Confederate monument in Decatur Square smeared with fecesThe monument in downtown Decatur. Photo provided to Decaturish
The city of Decatur reports that it had to clean off the controversial Confederate memorial on the square this week after someone smeared feces on it.
While the monument is technically the county’s responsibility, the city says it moved in to take care of the mess.
“We have full time regular staff assigned to maintain the Square,” City Manager Peggy Merriss said. “It was a public health issue that needed to be resolved. Our staff acted appropriately in addressing an immediate issue.”
The monument has been in the cross hairs since a violent white supremacist rally in Charlottesville, Va that resulted in the deaths of three people. A petition for its removal has received nearly 2000 signatures. The monument is located by the old DeKalb County courthouse and was constructed in 1908. It is widely seen as a symbol of the Jim Crow era south, a not-so subtle message to black residents who would question the status quo.
City leaders have said they are listening petitioners and talking about how to move forward on their request, and state Sen. Elena Parent said she would support a bill to change state law to allow communities to decide for themselves whether these monuments are appropriate. State law prohibits the removal of such monuments and the prospects for changing it in a Republican-controlled Legislature don’t seem likely. However, the state law says local governments can take “appropriate measures for the preservation, protection, and interpretation of such monuments.”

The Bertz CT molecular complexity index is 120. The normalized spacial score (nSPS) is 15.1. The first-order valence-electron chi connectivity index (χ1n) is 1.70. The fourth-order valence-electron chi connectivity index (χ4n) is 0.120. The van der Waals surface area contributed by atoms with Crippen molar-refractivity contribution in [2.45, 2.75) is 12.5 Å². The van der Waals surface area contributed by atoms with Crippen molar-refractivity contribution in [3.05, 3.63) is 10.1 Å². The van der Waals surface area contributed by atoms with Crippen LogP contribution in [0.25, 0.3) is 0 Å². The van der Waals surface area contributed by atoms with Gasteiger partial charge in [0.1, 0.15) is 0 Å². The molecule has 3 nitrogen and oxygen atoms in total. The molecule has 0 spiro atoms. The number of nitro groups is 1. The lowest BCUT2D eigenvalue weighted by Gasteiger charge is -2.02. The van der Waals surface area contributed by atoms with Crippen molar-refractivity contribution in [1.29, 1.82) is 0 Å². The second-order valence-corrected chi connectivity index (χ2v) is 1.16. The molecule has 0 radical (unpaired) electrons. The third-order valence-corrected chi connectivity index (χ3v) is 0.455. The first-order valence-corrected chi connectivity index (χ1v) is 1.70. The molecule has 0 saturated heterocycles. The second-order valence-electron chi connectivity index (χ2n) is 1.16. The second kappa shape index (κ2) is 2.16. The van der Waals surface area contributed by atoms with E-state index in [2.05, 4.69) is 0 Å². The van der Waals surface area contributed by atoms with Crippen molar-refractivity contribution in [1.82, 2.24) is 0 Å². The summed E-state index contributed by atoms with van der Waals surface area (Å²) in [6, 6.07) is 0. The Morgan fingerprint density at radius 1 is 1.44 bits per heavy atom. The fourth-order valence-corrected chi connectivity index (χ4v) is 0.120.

On Friday, the group behind the petition demanded the city act quickly to remove the monument.
“Despite a similar law in place in Alabama, Birmingham Mayor William Bell ordered his city’s 1905 Confederate memorial be covered with plywood Tuesday evening,” the group said via email. “In a statement, Mayor Bell said ‘We look forward to the court system clarifying the rights and power of a municipality to control its parks absent state intervention.’ Likewise, DeKalb is now faced with the question of local choice and control, issues tantamount to the American political state. Though this section of Georgia law does not prohibit relocation of Confederate monuments, violation of the statute would constitute a misdemeanor charge. There are two possible punishments for a misdemeanor under Georgia law: (1) fine of not more than $1,000 or (2) confinement for no more than 12 months.
“We ask, would the County Commission be willing to relocate this monument? Will they make a statement for our city and county that we do not support a symbol of hatred, violence, and white supremacy in our space? Can we not rise to the occasion like our sibling city in Birmingham?”
This Saturday evening, Aug. 19, there will be a discussion held around the monument to discuss plans for its removal. The event starts at 8 p.m.
The Beacon Hill Branch of the NAACP, based in Decatur, announced it is participating in a “Take Down White Supremacy March and Rally” in Atlanta at 6 p.m.
“The Beacon Hill Branch is inviting city of Decatur residents to join them as they travel via Marta 4:15 p.m. to Atlanta at the Decatur train station near the gazebo,” an announcement from the group says.
Here is a flyer for the event.